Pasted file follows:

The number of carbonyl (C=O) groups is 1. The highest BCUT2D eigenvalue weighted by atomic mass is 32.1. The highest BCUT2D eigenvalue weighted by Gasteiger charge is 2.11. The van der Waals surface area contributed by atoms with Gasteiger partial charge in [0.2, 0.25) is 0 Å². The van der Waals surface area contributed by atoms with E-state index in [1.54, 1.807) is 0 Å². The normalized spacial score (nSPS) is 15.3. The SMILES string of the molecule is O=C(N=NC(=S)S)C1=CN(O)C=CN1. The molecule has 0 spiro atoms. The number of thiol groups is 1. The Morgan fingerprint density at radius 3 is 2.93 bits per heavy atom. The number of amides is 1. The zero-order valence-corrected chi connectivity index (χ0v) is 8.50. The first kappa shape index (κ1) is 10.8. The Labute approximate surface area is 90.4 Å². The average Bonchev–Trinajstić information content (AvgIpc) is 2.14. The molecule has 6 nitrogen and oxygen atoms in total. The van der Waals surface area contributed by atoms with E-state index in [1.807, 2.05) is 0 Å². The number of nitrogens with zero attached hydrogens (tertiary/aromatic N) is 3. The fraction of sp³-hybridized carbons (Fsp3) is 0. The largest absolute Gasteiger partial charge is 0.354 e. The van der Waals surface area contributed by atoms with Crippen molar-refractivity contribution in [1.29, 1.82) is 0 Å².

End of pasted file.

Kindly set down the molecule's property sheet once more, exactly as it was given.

The number of carbonyl (C=O) groups is 1. The highest BCUT2D eigenvalue weighted by atomic mass is 32.1. The highest BCUT2D eigenvalue weighted by Gasteiger charge is 2.11. The van der Waals surface area contributed by atoms with Gasteiger partial charge in [0.2, 0.25) is 0 Å². The van der Waals surface area contributed by atoms with E-state index in [1.54, 1.807) is 0 Å². The normalized spacial score (nSPS) is 15.3. The SMILES string of the molecule is O=C(N=NC(=S)S)C1=CN(O)C=CN1. The molecule has 0 spiro atoms. The number of thiol groups is 1. The Morgan fingerprint density at radius 3 is 2.93 bits per heavy atom. The number of amides is 1. The zero-order valence-corrected chi connectivity index (χ0v) is 8.50. The first kappa shape index (κ1) is 10.8. The Labute approximate surface area is 90.4 Å². The average Bonchev–Trinajstić information content (AvgIpc) is 2.14. The molecule has 6 nitrogen and oxygen atoms in total. The van der Waals surface area contributed by atoms with E-state index in [1.807, 2.05) is 0 Å². The number of nitrogens with zero attached hydrogens (tertiary/aromatic N) is 3. The fraction of sp³-hybridized carbons (Fsp3) is 0. The largest absolute Gasteiger partial charge is 0.354 e. The van der Waals surface area contributed by atoms with Crippen molar-refractivity contribution in [1.29, 1.82) is 0 Å².